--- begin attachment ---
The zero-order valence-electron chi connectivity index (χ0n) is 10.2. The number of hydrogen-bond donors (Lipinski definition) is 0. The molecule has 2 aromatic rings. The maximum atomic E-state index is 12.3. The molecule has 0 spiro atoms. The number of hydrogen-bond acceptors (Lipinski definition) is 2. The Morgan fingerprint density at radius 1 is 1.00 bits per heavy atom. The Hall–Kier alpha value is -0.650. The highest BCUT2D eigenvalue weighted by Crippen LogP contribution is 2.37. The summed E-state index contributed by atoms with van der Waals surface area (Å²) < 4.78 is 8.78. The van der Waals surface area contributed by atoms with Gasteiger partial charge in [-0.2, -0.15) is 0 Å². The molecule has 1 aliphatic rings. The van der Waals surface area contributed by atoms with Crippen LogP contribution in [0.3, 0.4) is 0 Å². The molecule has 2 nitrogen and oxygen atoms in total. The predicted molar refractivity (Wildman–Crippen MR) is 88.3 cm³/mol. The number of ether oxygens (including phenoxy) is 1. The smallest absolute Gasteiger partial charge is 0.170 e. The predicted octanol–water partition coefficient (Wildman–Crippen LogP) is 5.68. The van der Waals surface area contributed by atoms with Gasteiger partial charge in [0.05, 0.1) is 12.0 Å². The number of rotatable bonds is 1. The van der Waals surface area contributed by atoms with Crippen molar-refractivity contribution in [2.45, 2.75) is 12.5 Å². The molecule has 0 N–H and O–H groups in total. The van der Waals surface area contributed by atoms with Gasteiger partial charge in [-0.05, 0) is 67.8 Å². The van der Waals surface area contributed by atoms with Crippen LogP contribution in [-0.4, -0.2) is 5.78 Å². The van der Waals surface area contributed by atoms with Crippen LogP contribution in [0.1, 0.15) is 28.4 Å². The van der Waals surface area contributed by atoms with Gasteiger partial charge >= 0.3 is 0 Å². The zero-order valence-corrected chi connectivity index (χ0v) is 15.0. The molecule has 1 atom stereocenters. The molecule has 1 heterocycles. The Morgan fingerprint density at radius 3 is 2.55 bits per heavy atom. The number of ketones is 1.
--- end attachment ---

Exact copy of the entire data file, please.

The zero-order valence-electron chi connectivity index (χ0n) is 10.2. The number of hydrogen-bond donors (Lipinski definition) is 0. The molecule has 2 aromatic rings. The maximum atomic E-state index is 12.3. The molecule has 0 spiro atoms. The number of hydrogen-bond acceptors (Lipinski definition) is 2. The Morgan fingerprint density at radius 1 is 1.00 bits per heavy atom. The Hall–Kier alpha value is -0.650. The highest BCUT2D eigenvalue weighted by Crippen LogP contribution is 2.37. The summed E-state index contributed by atoms with van der Waals surface area (Å²) < 4.78 is 8.78. The van der Waals surface area contributed by atoms with Gasteiger partial charge in [-0.2, -0.15) is 0 Å². The molecule has 1 aliphatic rings. The van der Waals surface area contributed by atoms with Crippen LogP contribution in [0.3, 0.4) is 0 Å². The molecule has 2 nitrogen and oxygen atoms in total. The predicted molar refractivity (Wildman–Crippen MR) is 88.3 cm³/mol. The number of ether oxygens (including phenoxy) is 1. The smallest absolute Gasteiger partial charge is 0.170 e. The predicted octanol–water partition coefficient (Wildman–Crippen LogP) is 5.68. The van der Waals surface area contributed by atoms with Gasteiger partial charge in [0.05, 0.1) is 12.0 Å². The number of rotatable bonds is 1. The van der Waals surface area contributed by atoms with Crippen molar-refractivity contribution in [2.45, 2.75) is 12.5 Å². The molecule has 0 N–H and O–H groups in total. The van der Waals surface area contributed by atoms with Gasteiger partial charge in [-0.05, 0) is 67.8 Å². The van der Waals surface area contributed by atoms with Crippen LogP contribution in [-0.4, -0.2) is 5.78 Å². The van der Waals surface area contributed by atoms with Crippen LogP contribution in [0.1, 0.15) is 28.4 Å². The van der Waals surface area contributed by atoms with Gasteiger partial charge >= 0.3 is 0 Å². The zero-order valence-corrected chi connectivity index (χ0v) is 15.0. The molecule has 1 atom stereocenters. The molecule has 1 heterocycles. The Morgan fingerprint density at radius 3 is 2.55 bits per heavy atom. The number of ketones is 1.